UK govt asked to relax immigration rules for care workers “immediately” and include it in shortage occupation list
Monday 20 December 2021 8:26 AM UTC
LONDON Dec 19: UK Immigration Rules for care workers should be relaxed “immediately” to reduce “severe and increasing difficulties” the sector is facing with recruitment and retention, the Migration Advisory Committee (MAC) warned.
In its annual report, the MAC, which gives recommendations Government on immigration, advised that the jobs be made eligible for the Health and Care Visa and placed on the shortage occupation list (SOL).
The SOL helps employers and migrants gain sufficient points to obtain work visas to fill jobs where there are proven shortages, as advised by the MAC.
The recommendation follows findings from an independent review from the MAC on the effect ending freedom of movement after Brexit is having on the social care sector and its workers.
Campaigners have accused the Government of excluding care workers from its new immigration system and ignoring the role they have played during the coronavirus pandemic.
The MAC’s annual report said: “Given the severe and increasing difficulties the sector is facing in terms of both recruitment and retention, we are recommending that care worker jobs immediately be made eligible for the Health and Care Visa and placed on the shortage occupation list.”
The committee said that, while it did not believe immigration policy could solve all – or even most – of the sector’s workforce problems, it could “potentially help to alleviate the difficulties” in the short term.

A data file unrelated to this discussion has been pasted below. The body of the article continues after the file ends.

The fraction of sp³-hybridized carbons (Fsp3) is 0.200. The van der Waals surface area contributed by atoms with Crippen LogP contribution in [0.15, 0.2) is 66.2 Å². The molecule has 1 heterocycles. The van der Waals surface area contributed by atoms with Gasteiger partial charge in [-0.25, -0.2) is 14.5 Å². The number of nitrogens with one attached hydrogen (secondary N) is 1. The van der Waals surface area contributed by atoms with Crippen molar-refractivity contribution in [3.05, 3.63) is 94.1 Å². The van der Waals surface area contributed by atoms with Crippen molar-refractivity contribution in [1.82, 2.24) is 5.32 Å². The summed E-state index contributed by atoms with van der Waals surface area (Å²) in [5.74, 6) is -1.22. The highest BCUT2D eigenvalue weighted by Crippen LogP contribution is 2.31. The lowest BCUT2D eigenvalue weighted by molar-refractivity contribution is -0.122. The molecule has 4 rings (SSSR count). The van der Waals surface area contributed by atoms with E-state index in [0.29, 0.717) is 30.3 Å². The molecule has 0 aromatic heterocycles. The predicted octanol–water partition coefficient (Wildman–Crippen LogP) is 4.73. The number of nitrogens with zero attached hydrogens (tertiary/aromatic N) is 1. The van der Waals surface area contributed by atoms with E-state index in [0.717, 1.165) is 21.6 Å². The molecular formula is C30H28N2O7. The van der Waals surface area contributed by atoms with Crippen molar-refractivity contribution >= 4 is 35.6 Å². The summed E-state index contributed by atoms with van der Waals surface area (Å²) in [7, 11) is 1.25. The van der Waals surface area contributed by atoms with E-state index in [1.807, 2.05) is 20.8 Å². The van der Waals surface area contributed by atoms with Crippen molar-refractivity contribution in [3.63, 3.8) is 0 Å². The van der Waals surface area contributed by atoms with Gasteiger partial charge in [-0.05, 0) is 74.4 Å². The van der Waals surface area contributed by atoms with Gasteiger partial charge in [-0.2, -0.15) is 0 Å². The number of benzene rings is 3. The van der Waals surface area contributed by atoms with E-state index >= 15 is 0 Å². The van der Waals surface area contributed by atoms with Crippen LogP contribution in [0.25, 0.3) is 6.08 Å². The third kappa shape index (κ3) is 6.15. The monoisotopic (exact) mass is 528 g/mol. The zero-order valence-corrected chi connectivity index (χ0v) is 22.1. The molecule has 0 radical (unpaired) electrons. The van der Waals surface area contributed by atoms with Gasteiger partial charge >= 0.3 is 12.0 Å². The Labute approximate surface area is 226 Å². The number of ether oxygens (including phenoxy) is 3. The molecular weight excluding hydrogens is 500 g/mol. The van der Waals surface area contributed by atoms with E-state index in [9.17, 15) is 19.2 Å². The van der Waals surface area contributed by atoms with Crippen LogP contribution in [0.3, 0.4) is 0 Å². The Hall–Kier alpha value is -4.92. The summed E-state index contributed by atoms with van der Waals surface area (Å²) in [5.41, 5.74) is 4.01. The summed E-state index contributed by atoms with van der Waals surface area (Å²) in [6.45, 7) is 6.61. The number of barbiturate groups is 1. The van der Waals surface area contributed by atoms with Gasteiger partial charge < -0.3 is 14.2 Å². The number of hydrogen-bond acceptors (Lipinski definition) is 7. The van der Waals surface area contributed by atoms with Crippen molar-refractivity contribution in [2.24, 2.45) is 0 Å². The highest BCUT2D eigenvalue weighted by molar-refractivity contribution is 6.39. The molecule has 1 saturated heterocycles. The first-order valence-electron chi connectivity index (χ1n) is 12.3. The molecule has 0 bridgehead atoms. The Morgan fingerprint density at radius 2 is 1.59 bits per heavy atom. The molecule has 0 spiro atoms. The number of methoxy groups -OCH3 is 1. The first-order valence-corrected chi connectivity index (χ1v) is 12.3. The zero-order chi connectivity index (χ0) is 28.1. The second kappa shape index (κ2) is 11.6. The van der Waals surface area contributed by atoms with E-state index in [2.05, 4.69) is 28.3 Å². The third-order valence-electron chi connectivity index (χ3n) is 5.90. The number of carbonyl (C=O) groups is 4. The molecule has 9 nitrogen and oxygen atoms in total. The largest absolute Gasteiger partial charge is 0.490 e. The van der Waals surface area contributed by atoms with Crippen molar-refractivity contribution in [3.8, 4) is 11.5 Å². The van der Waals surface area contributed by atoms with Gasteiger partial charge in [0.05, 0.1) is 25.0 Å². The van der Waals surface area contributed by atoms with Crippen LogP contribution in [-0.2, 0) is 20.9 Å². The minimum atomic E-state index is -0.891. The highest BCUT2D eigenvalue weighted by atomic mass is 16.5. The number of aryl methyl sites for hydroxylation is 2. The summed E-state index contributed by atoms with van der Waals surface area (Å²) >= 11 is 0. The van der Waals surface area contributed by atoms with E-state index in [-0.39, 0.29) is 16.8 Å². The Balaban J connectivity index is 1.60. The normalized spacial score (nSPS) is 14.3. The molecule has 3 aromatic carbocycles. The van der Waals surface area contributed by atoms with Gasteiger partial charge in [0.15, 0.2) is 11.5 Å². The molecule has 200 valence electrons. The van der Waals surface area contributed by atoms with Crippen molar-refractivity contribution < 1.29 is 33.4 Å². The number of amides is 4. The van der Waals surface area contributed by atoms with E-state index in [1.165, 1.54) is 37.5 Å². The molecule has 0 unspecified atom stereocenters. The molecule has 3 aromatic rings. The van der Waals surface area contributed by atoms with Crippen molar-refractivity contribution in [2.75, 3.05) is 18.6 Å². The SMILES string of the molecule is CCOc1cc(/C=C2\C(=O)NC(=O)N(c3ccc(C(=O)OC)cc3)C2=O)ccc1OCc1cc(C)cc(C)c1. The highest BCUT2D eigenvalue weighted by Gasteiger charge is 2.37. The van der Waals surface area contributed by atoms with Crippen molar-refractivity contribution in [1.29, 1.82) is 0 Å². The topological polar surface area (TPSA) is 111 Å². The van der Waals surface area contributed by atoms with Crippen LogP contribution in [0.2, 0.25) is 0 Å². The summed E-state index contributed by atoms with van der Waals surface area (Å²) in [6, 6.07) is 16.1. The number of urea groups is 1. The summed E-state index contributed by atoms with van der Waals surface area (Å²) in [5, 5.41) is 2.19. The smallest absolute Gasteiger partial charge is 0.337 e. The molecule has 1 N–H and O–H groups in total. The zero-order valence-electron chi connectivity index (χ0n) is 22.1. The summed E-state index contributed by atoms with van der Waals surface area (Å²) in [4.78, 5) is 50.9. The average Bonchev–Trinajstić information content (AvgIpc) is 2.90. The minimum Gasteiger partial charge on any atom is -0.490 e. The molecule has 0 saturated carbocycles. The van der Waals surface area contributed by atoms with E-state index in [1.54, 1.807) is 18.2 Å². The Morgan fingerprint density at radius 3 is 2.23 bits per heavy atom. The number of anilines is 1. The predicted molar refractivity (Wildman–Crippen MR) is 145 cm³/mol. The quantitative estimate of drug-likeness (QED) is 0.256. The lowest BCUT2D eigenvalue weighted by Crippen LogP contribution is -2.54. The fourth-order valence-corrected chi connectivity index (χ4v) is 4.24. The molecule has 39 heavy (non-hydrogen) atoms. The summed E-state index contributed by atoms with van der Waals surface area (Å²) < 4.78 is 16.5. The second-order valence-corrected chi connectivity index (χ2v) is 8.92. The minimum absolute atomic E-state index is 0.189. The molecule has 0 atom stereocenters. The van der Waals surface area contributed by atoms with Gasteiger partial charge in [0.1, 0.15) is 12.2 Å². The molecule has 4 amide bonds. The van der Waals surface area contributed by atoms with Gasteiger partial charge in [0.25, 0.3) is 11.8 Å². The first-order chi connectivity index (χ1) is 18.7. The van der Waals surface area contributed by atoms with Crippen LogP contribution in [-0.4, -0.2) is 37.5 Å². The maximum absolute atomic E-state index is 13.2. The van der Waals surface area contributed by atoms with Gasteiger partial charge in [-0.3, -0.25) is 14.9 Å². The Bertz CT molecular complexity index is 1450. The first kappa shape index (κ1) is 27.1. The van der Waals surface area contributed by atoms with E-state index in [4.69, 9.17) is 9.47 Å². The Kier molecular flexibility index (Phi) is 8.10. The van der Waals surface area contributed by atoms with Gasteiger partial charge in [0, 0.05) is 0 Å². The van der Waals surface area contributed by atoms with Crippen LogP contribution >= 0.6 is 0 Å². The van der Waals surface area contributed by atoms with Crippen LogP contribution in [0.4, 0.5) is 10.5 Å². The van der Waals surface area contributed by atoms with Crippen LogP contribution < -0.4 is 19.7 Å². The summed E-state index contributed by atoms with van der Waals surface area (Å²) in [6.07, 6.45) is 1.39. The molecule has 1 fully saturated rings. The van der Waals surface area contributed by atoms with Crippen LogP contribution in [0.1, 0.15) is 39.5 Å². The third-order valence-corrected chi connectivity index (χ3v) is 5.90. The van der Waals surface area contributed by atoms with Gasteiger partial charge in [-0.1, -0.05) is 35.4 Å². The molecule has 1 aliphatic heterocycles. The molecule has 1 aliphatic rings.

Asylum seekers should be allowed to work
The MAC also advised the Government to “review the ban on employment for asylum seekers”.
“There is clear evidence of the harm that this causes, some of which we document in this report, and little evidence that we are aware of that it provides significant benefits,” the MAC said.
“The harm is exacerbated by the increasing numbers of asylum seekers who are having to wait over six months for an initial decision on their application.”
People are prohibited from working in the UK while their asylum claims are pending, which can be 12 months or more. However, if they are still waiting for a decision after 12 months, they may apply for permission to work – but they can only take jobs on the SOL.
The MAC argued in its annual report that this can cause asylum seekers to become “disengaged” with the market, making it harder for them to integrate if their claims are successful.
The committee said the Home Office had “tended to argue for an employment ban for asylum seekers due to the so-called ‘pull factor’”.
“The argument is that asylum seekers may choose to come to the UK over other safe countries because of the attractiveness of the labour market,” it said.
The Government could utilise the asylum workforce to fill vacancies in the social care sector.
Professor Martin Green, chief executive of Care England, said the organisation was “very” pleased that the MAC had recommended care worker jobs were added to the SOL.
The Homecare Association also said it “strongly” endorsed the suggestion.
Chief executive Dr Jane Townson said: “Changes to migration policy are needed urgently, as part of a wider range of approaches to increasing workforce capacity, to help ensure we have sufficient committed and skilled care workers to provide the quality of support we and our loved ones expect and deserve.”